A computer vision-enabled thermal imager
Bay Village OH, USA — From the beginning, HemaVision wanted to fire up one of the “hottest” imaging methods out there with computer vision and make thermal imaging even more useful.
They wanted to make it better and more affordable, not simply cheaper, and that is why they went back to the drawing board.
They ended up pretty close to where they’d started, but now they know how to realize that vision.
The machine vision sensor is really good, and they’re confident they can do it.
It’s more expensive, and no one else bothers with it, but it will really boost the robustness of the regular nonthermal image processing and set us apart even further from the competition.
Let us know if you have any questions, and if you have a question of general interest, feel free to use the comment page on the HemaVision campaign page.
Also, Here’s a few quotes from their KICKSTARTER page:
What makes HemaVision “smart”?
People and their knowledge about problems. No computer is truly smart by programming alone.
By working with professionals, we can tap into their knowledge about these scenarios and how temperatures help them diagnose specific situations. With fewer people going into the trades, it is important that this knowledge is recorded so we can all benefit from it.
Computer vision helps us make thermal imaging more useful by automatically identifying and calculating specific features. For instance, checking the temperature of a hot wire with a thermal imager can be surprisingly tricky.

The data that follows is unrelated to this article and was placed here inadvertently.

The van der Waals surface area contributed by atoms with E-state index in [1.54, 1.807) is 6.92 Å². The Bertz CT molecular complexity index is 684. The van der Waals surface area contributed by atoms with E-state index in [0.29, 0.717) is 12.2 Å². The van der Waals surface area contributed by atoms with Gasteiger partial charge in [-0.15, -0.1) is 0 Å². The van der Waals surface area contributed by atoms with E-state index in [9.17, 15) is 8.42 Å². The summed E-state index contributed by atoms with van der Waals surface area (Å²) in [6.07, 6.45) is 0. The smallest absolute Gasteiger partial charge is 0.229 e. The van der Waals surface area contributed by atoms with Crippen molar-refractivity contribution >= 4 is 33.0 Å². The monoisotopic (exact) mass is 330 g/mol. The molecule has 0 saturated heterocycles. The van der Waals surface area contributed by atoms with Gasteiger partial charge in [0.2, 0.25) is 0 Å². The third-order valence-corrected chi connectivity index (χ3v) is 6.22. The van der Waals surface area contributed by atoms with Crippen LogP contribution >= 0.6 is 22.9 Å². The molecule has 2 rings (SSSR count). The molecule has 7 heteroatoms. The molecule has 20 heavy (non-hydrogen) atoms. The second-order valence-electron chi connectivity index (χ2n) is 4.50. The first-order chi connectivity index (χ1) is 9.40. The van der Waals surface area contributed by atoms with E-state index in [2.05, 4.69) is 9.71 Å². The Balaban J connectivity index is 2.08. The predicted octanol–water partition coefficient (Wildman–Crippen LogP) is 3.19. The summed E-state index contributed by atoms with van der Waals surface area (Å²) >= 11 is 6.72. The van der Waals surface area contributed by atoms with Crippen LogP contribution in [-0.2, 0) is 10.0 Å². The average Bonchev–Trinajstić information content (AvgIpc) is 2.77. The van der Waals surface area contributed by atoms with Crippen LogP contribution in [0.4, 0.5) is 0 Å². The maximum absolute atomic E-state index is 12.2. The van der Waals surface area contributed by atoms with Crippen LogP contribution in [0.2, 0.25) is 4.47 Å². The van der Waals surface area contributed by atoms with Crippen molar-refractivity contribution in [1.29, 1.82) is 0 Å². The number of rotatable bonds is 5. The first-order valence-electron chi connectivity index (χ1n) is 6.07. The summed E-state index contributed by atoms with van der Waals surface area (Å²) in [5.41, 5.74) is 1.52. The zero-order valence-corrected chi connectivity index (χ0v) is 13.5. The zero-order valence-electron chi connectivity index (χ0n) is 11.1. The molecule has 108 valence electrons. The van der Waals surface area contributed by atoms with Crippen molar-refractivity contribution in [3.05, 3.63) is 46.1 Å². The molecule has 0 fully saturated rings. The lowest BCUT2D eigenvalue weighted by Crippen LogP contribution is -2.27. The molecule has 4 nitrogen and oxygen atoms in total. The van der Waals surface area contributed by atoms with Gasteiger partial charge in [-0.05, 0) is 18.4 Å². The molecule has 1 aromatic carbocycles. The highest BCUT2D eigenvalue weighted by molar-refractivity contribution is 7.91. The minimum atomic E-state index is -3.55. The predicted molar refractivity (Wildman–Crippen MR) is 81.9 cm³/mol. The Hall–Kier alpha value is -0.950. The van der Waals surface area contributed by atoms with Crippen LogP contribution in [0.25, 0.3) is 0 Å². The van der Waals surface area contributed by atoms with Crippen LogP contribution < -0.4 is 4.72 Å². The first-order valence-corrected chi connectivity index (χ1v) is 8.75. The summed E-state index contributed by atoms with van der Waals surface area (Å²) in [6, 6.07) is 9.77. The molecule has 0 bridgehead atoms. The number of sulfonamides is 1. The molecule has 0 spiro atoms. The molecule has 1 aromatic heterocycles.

If the wire shows up as less than two pixels wide in the thermal image, the wire temperature reported is wrong. But by marrying computer vision, thermal imaging and some straight-forward physics, we solved this problem.
These are the kinds of problems computer vision can help automatically. By pairing these smarts with people smarts, we can solve many common problems.
The HemaVision pairs a thermal sensor array with a visible light sensor array (basically a regular camera).
The HemaVision has a unique shutterless 82×62 thermal diode array that has the best thermal sensitivity in its class and is the best option for a computer vision-enabled imager.
Heimann Sensor GmbH is a developer and manufacturer of thermopile arrays for thermal sensing and other infrared sensors, and leads the world in thermopile array technology and now are the experts in thermal diode array technology.
Boston Electronics is the U.S. distributor of Heimann technology and are well-known in the photonics community for their expertise.
Home Website:?? www.hemaimaging.com